I’m out for medical reasons, which I will go into later (nothing serious, but you can still send me presents), so my brain twin Kornberg wrote a couple posts for me. She’s so great; she also made me a cross stitch which will be featured later. To tide you over, here’s a recipe she wrote that I can’t wait to try:
Ok so I wanted to make something quick and easy for lunches–since it’s hot outside and I have to walk a lot, I wanted something that would not go bad in my lunch box. This was inspired by a fancy cous cous dish I had eaten at work–my way is just as tasty and is super easy.
Like most people, I have clothes laying around that I kind of like, but don’t “like” like. I have taken it upon myself to do something about this. Why are they taking up closet space, when they’re kind of “meh”? This one is a men’s button-up shirt I decided to turn into a tank top. Yes, I’m a huge fan of tank tops, but this is Texas; they’re a necessity, just like iced tea.
I used my seam ripper to remove the sleaves:
Then I used a ruler to cut the top off. I cut it above the top button I wanted to use, so I wouldn’t have to go back and add a button or button hole. You’re going to be hemming the top edge down, so make sure to leave extra fabric for that. I left about an inch.
Fold the top down and pin it, and make sure the front and back are relatively equal. To make sure your top seam is straight, measure the distance above the armpit on each side. I also used the front pocket as a guide. You can also use a light-colored, washable marker to make some guidelines for yourself. If you plan to do this, I would make small, light dots, and maybe even test it in an inconspicuous area, then run it through the wash, just to make sure it won’t stay on your shirt. Hem the top of your shirt.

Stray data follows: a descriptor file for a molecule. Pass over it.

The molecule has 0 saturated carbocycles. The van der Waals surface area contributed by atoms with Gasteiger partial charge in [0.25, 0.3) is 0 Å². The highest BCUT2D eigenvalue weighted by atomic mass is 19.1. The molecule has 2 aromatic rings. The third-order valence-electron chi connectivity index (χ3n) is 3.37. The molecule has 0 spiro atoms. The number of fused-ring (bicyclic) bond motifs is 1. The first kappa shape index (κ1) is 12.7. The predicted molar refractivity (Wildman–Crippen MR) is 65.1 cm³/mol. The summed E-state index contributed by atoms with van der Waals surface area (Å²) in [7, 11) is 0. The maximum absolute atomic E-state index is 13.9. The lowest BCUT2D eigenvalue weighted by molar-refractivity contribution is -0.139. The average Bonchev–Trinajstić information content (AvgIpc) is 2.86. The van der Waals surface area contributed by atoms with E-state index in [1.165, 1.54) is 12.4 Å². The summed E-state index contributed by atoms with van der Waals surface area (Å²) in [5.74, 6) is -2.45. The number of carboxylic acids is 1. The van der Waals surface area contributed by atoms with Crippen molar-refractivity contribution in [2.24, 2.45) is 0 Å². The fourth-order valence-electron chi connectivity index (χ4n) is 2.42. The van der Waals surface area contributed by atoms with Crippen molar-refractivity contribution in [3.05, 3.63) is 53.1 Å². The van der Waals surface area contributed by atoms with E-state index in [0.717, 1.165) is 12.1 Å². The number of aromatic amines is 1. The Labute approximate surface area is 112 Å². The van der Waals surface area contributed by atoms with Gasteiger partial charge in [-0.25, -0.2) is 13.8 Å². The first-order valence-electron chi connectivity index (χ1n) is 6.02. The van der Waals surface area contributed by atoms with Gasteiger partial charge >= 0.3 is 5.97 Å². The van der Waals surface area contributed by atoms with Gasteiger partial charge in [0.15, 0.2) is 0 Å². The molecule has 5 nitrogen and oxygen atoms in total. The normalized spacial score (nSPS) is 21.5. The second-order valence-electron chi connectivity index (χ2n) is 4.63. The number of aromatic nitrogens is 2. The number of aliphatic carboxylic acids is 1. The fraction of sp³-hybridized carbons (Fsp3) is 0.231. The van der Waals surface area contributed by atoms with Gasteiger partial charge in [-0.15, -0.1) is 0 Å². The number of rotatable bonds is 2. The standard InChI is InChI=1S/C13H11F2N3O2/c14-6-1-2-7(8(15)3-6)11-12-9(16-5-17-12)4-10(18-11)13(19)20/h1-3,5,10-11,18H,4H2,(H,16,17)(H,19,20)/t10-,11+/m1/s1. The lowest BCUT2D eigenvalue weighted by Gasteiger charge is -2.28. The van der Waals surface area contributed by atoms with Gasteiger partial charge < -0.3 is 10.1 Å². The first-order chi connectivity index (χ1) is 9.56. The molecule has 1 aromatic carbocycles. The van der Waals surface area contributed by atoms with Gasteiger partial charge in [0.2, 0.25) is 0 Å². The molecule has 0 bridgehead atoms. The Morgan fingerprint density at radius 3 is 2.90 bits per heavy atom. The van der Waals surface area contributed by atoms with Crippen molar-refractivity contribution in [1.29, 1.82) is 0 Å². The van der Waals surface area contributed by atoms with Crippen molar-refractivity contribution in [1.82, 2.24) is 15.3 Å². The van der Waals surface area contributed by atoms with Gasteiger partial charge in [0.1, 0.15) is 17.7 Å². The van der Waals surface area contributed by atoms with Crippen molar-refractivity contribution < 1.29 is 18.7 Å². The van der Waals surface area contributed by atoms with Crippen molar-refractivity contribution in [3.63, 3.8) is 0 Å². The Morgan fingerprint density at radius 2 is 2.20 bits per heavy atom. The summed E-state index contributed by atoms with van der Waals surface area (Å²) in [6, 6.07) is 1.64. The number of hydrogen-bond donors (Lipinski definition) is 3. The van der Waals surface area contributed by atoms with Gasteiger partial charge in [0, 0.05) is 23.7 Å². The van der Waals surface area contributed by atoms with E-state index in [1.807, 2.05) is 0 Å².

I took each sleave and cut it in half length-wise:
To get these:
Then fold them in half, longways, inside out, and sew down the long edge. Flip this inside out and you have a tube. Two of these tubes are used for the straps, and you have the option to use the other two for tie-backs, if your shirt is a little too big, or you just like the look.
Here’s me trying it on, about mid-way through the process. I had pinned my straps too long, and the whole thing was too baggy. I’m nowhere near being a real seamstress, so I end up trying my creations on many times to get everything right.
Since it was too baggy, I decided to take it in along the sides. I just eyeballed it, and ran it through the sewing machine.
I used a ruler to make some dots to bring it in about an inch on each side.
The fit was much better after this, but I hated the neckline.
I folded the upper corners down and in to make more of a sweetheart neckline.
I’m much happier with this than I was, and it will look much better once I iron it. The good thing about getting most of my clothes at thrift stores, is that I don’t worry about experimenting on them. If you have a specific clothing item you want to alter, but you’re scared to try, try to find something similar at a thrift store you can gleefully destroy and use as learning experience. Finding something with similar material and cut would be the most useful, but altering anything will give you good experience. I just love how cute my hair was that day! Look at that instead of the wrinkles on the shirt. I know I am!